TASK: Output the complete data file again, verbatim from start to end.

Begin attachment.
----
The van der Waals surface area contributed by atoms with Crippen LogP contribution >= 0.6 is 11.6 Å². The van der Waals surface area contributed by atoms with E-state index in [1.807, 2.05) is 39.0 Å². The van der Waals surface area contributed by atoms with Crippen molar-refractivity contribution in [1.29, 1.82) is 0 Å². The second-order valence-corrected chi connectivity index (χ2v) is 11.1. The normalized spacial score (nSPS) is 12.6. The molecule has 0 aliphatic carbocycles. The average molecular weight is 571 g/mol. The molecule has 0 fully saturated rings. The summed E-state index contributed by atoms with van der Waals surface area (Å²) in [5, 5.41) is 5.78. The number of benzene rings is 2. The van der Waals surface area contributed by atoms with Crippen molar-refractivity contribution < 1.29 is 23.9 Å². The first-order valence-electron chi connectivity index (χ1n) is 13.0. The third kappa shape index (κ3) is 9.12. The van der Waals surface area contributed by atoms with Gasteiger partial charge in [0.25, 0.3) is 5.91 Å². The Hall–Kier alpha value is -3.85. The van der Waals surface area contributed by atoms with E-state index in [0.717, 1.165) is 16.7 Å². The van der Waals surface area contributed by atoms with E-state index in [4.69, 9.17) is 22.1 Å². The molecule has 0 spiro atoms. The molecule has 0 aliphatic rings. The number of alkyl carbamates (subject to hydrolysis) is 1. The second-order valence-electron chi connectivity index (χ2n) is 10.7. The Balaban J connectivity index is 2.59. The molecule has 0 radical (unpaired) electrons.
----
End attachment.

The van der Waals surface area contributed by atoms with Crippen LogP contribution >= 0.6 is 11.6 Å². The van der Waals surface area contributed by atoms with E-state index in [1.807, 2.05) is 39.0 Å². The van der Waals surface area contributed by atoms with Crippen molar-refractivity contribution in [1.29, 1.82) is 0 Å². The second-order valence-corrected chi connectivity index (χ2v) is 11.1. The normalized spacial score (nSPS) is 12.6. The molecule has 0 aliphatic carbocycles. The average molecular weight is 571 g/mol. The molecule has 0 fully saturated rings. The summed E-state index contributed by atoms with van der Waals surface area (Å²) in [5, 5.41) is 5.78. The number of benzene rings is 2. The van der Waals surface area contributed by atoms with Crippen molar-refractivity contribution < 1.29 is 23.9 Å². The first-order valence-electron chi connectivity index (χ1n) is 13.0. The third kappa shape index (κ3) is 9.12. The van der Waals surface area contributed by atoms with Gasteiger partial charge in [0.25, 0.3) is 5.91 Å². The Hall–Kier alpha value is -3.85. The van der Waals surface area contributed by atoms with E-state index in [0.717, 1.165) is 16.7 Å². The van der Waals surface area contributed by atoms with E-state index in [4.69, 9.17) is 22.1 Å². The molecule has 0 spiro atoms. The molecule has 0 aliphatic rings. The number of alkyl carbamates (subject to hydrolysis) is 1. The second-order valence-electron chi connectivity index (χ2n) is 10.7. The Balaban J connectivity index is 2.59. The molecule has 0 radical (unpaired) electrons.